Technically, you’d only make it 12 minutes, because the 26.4-gallon fuel tank would be empty at that point. However, even if you had enough road—the Veyron can do 253 mph, meaning it covers 4.21 miles a minute. You would need 50.6 miles of road to keep your foot buried for 12 minutes. But the Veyron’s tires wouldn’t last. They’re only good enough for running at 250 mph for about fifteen minutes. After that, Bugatti would need to swap them for a new set, which reportedly will set you back a whopping $42,000.
Bugatti lost a heap of money making the Veyron, reportedly about $6 million per unit.
The total cost to produce the Veyron’s 450 examples amounted to about $1.62 billion, the bulk of which was research and development. Even selling some special versions of the Veyron for as much as $3 million per car couldn’t help recoup those ginormous losses.
“Veyron” was a real, pedigreed race driver.
It’s not just a cool-sounding name drummed up by marketers around a whiteboard. Pierre Veyron was a champion race driver between 1933 and 1953, notching plenty of victories, including several for Bugatti (most notably the 1939 24 Hours of Le Mans where he piloted a Type 57S). Veyron became a test driver for Bugatti in 1932.
Michelin had to make special tires for the Chiron’s 300-mph record-setting run.
The most restricting—and dangerous—element of a top speed trial is the tire the car is running. For the Chiron’s 304 mph sprint, Michelin took its Sport Cup 2 shoes and wove stronger metallic threads into the rubber. Exhaustive testing at speeds of up to 317 mph was conducted long before the shoes were fitted to the Chiron, and each tire was x-rayed after to find any imperfections.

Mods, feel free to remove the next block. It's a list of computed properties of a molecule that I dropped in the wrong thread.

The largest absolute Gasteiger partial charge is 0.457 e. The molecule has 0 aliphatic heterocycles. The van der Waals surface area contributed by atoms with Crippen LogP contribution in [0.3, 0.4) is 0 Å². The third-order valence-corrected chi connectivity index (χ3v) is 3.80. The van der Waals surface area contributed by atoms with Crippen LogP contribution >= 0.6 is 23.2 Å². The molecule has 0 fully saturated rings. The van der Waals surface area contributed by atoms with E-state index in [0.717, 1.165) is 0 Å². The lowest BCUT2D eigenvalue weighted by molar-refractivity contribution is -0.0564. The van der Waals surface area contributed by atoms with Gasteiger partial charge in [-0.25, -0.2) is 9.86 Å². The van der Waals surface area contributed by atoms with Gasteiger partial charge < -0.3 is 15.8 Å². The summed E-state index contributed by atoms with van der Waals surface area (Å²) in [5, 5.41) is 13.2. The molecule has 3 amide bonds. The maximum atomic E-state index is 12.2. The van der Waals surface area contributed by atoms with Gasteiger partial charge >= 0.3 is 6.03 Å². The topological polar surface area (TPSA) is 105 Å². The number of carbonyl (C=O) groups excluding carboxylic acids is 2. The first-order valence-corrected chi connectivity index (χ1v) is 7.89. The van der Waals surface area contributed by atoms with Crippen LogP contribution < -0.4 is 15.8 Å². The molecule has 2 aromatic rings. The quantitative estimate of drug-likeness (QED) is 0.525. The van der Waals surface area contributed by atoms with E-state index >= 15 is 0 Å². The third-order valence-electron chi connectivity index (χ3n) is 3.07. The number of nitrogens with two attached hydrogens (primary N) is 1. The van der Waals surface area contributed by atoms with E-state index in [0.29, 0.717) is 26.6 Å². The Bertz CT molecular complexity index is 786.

The Chiron could’ve gone faster if it was tested at a higher elevation.
The modded Chiron’s 304 mph speed isn’t the car’s ceiling. It was actually still gaining speed when test pilot Andy Wallace had to back off the throttle to enter an upcoming turn safely. The run was purposefully completed at Volkswagen Group’s Ehra-Lessien test track in Germany because it’s relatively near sea level. Had the Chiron run in Nevada, where Koenigsegg chose to set a 278-mph record in its Agera RS, the lower air pressure and density due to the higher elevation mean the Chiron would’ve been 15 mph faster—at least according to reps for Bugatti.
There are 2,150,100 miles of carbon fiber inside one Chiron.
Bugatti claims that if all the carbon-fiber elements of a single Chiron were disassembled down to individual strands and connected end-to-end, it would total 2,150,100 miles. For reference, that’s about nine times the distance from the Earth to the moon (238,900 miles) or enough to wrap around the Earth 86 times.